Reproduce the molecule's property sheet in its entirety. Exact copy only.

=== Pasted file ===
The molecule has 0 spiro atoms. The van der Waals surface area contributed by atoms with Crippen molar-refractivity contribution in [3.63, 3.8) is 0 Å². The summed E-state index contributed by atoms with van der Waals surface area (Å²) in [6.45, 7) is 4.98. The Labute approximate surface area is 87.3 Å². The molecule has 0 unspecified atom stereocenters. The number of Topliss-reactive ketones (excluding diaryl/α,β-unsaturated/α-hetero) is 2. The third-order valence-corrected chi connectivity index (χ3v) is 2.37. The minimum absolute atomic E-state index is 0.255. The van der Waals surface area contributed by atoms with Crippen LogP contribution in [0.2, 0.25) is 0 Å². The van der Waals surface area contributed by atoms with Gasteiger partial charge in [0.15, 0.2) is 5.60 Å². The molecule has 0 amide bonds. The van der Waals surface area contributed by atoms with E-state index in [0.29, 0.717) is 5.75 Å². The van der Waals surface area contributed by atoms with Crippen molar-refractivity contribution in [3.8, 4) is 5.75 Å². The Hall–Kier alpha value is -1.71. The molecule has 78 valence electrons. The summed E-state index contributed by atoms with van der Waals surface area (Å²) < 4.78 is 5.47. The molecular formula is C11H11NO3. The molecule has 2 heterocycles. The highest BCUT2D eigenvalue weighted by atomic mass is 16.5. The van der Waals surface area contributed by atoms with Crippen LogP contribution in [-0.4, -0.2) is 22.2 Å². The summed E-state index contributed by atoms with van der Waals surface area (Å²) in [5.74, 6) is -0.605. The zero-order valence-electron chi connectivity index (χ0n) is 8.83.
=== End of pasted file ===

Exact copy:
The molecule has 0 spiro atoms. The van der Waals surface area contributed by atoms with Crippen molar-refractivity contribution in [3.63, 3.8) is 0 Å². The summed E-state index contributed by atoms with van der Waals surface area (Å²) in [6.45, 7) is 4.98. The Labute approximate surface area is 87.3 Å². The molecule has 0 unspecified atom stereocenters. The number of Topliss-reactive ketones (excluding diaryl/α,β-unsaturated/α-hetero) is 2. The third-order valence-corrected chi connectivity index (χ3v) is 2.37. The minimum absolute atomic E-state index is 0.255. The van der Waals surface area contributed by atoms with Crippen LogP contribution in [0.2, 0.25) is 0 Å². The van der Waals surface area contributed by atoms with Gasteiger partial charge in [0.15, 0.2) is 5.60 Å². The molecule has 0 amide bonds. The van der Waals surface area contributed by atoms with E-state index in [0.29, 0.717) is 5.75 Å². The van der Waals surface area contributed by atoms with Crippen molar-refractivity contribution in [3.8, 4) is 5.75 Å². The Hall–Kier alpha value is -1.71. The molecule has 78 valence electrons. The summed E-state index contributed by atoms with van der Waals surface area (Å²) < 4.78 is 5.47. The molecular formula is C11H11NO3. The molecule has 2 heterocycles. The highest BCUT2D eigenvalue weighted by atomic mass is 16.5. The van der Waals surface area contributed by atoms with Crippen LogP contribution in [-0.4, -0.2) is 22.2 Å². The summed E-state index contributed by atoms with van der Waals surface area (Å²) in [5.74, 6) is -0.605. The zero-order valence-electron chi connectivity index (χ0n) is 8.83.